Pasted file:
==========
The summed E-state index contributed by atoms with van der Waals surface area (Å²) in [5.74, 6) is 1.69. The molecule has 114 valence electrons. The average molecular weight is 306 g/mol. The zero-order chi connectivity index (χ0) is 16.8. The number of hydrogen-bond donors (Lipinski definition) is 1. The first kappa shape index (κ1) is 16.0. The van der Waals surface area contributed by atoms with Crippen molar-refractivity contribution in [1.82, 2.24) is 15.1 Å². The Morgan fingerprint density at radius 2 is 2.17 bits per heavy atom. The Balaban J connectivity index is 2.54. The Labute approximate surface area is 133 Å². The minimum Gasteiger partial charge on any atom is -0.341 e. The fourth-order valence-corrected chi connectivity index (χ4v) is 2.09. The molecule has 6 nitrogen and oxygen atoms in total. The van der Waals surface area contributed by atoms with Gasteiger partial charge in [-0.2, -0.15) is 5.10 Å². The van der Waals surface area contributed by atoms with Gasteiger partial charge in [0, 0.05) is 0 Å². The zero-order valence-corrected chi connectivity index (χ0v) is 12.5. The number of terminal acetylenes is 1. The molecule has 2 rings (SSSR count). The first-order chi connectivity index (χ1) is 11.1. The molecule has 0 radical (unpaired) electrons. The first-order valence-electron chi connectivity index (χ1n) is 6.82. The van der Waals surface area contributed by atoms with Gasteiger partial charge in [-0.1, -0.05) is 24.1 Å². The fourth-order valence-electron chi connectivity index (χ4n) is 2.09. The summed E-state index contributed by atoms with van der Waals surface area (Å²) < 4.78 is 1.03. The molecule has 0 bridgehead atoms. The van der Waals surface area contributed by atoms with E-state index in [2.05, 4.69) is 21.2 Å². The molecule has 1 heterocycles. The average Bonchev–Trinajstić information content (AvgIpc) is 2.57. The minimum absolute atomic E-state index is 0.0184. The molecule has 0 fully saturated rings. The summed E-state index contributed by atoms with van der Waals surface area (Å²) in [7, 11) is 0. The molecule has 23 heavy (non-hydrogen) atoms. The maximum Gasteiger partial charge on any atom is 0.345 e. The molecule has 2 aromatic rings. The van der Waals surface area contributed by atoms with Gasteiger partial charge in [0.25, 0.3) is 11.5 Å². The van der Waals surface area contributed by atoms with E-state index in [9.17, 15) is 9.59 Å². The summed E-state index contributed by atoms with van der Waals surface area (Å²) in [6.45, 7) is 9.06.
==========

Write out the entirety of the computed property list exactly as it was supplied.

The summed E-state index contributed by atoms with van der Waals surface area (Å²) in [5.74, 6) is 1.69. The molecule has 114 valence electrons. The average molecular weight is 306 g/mol. The zero-order chi connectivity index (χ0) is 16.8. The number of hydrogen-bond donors (Lipinski definition) is 1. The first kappa shape index (κ1) is 16.0. The van der Waals surface area contributed by atoms with Crippen molar-refractivity contribution in [1.82, 2.24) is 15.1 Å². The Morgan fingerprint density at radius 2 is 2.17 bits per heavy atom. The Balaban J connectivity index is 2.54. The Labute approximate surface area is 133 Å². The minimum Gasteiger partial charge on any atom is -0.341 e. The fourth-order valence-corrected chi connectivity index (χ4v) is 2.09. The molecule has 6 nitrogen and oxygen atoms in total. The van der Waals surface area contributed by atoms with Gasteiger partial charge in [-0.2, -0.15) is 5.10 Å². The van der Waals surface area contributed by atoms with Gasteiger partial charge in [0, 0.05) is 0 Å². The zero-order valence-corrected chi connectivity index (χ0v) is 12.5. The number of terminal acetylenes is 1. The molecule has 2 rings (SSSR count). The first-order chi connectivity index (χ1) is 11.1. The molecule has 0 radical (unpaired) electrons. The first-order valence-electron chi connectivity index (χ1n) is 6.82. The van der Waals surface area contributed by atoms with Gasteiger partial charge in [-0.1, -0.05) is 24.1 Å². The fourth-order valence-electron chi connectivity index (χ4n) is 2.09. The summed E-state index contributed by atoms with van der Waals surface area (Å²) < 4.78 is 1.03. The molecule has 0 bridgehead atoms. The van der Waals surface area contributed by atoms with E-state index in [2.05, 4.69) is 21.2 Å². The molecule has 1 heterocycles. The average Bonchev–Trinajstić information content (AvgIpc) is 2.57. The minimum absolute atomic E-state index is 0.0184. The molecule has 0 fully saturated rings. The summed E-state index contributed by atoms with van der Waals surface area (Å²) in [7, 11) is 0. The molecule has 23 heavy (non-hydrogen) atoms. The maximum Gasteiger partial charge on any atom is 0.345 e. The molecule has 2 aromatic rings. The van der Waals surface area contributed by atoms with Gasteiger partial charge in [0.25, 0.3) is 11.5 Å². The van der Waals surface area contributed by atoms with E-state index in [9.17, 15) is 9.59 Å². The summed E-state index contributed by atoms with van der Waals surface area (Å²) in [6.45, 7) is 9.06.